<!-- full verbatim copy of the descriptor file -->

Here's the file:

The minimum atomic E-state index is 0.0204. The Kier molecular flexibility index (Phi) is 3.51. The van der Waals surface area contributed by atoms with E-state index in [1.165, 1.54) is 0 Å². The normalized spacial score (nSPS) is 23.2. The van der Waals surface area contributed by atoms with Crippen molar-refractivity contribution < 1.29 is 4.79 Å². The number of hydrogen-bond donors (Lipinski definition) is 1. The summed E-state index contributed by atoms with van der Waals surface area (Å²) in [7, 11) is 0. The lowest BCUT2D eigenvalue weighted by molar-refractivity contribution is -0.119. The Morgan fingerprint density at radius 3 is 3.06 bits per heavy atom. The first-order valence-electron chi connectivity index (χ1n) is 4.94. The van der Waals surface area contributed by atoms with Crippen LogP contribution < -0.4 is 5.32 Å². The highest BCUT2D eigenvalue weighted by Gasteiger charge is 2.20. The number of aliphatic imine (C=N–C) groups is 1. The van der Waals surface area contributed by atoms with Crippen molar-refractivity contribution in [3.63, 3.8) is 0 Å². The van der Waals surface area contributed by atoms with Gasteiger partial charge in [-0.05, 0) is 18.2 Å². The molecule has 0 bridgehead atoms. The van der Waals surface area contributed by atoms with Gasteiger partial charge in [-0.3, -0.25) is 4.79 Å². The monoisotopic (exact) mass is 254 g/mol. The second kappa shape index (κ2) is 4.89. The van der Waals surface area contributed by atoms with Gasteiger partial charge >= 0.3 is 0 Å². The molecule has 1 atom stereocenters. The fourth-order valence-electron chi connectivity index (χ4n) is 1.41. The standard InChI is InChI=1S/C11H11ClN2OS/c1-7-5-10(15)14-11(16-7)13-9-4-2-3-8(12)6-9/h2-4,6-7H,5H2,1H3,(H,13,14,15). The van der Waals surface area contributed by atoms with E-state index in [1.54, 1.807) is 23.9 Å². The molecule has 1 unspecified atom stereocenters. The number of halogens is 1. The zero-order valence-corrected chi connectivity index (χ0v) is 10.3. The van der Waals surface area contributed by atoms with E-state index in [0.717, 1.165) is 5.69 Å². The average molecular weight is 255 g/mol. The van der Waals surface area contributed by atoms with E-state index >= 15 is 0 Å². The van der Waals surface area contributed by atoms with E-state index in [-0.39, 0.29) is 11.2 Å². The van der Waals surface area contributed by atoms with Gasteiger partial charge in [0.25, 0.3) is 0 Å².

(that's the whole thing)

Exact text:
The minimum atomic E-state index is 0.0204. The Kier molecular flexibility index (Phi) is 3.51. The van der Waals surface area contributed by atoms with E-state index in [1.165, 1.54) is 0 Å². The normalized spacial score (nSPS) is 23.2. The van der Waals surface area contributed by atoms with Crippen molar-refractivity contribution < 1.29 is 4.79 Å². The number of hydrogen-bond donors (Lipinski definition) is 1. The summed E-state index contributed by atoms with van der Waals surface area (Å²) in [7, 11) is 0. The lowest BCUT2D eigenvalue weighted by molar-refractivity contribution is -0.119. The Morgan fingerprint density at radius 3 is 3.06 bits per heavy atom. The first-order valence-electron chi connectivity index (χ1n) is 4.94. The van der Waals surface area contributed by atoms with Crippen LogP contribution < -0.4 is 5.32 Å². The highest BCUT2D eigenvalue weighted by Gasteiger charge is 2.20. The number of aliphatic imine (C=N–C) groups is 1. The van der Waals surface area contributed by atoms with Crippen molar-refractivity contribution in [3.63, 3.8) is 0 Å². The van der Waals surface area contributed by atoms with Gasteiger partial charge in [-0.05, 0) is 18.2 Å². The molecule has 0 bridgehead atoms. The van der Waals surface area contributed by atoms with Gasteiger partial charge in [-0.3, -0.25) is 4.79 Å². The monoisotopic (exact) mass is 254 g/mol. The second kappa shape index (κ2) is 4.89. The van der Waals surface area contributed by atoms with Gasteiger partial charge >= 0.3 is 0 Å². The molecule has 1 atom stereocenters. The fourth-order valence-electron chi connectivity index (χ4n) is 1.41. The standard InChI is InChI=1S/C11H11ClN2OS/c1-7-5-10(15)14-11(16-7)13-9-4-2-3-8(12)6-9/h2-4,6-7H,5H2,1H3,(H,13,14,15). The van der Waals surface area contributed by atoms with E-state index in [1.54, 1.807) is 23.9 Å². The molecule has 1 unspecified atom stereocenters. The number of halogens is 1. The zero-order valence-corrected chi connectivity index (χ0v) is 10.3. The van der Waals surface area contributed by atoms with E-state index in [0.717, 1.165) is 5.69 Å². The average molecular weight is 255 g/mol. The van der Waals surface area contributed by atoms with E-state index >= 15 is 0 Å². The van der Waals surface area contributed by atoms with E-state index in [-0.39, 0.29) is 11.2 Å². The van der Waals surface area contributed by atoms with Gasteiger partial charge in [0.25, 0.3) is 0 Å².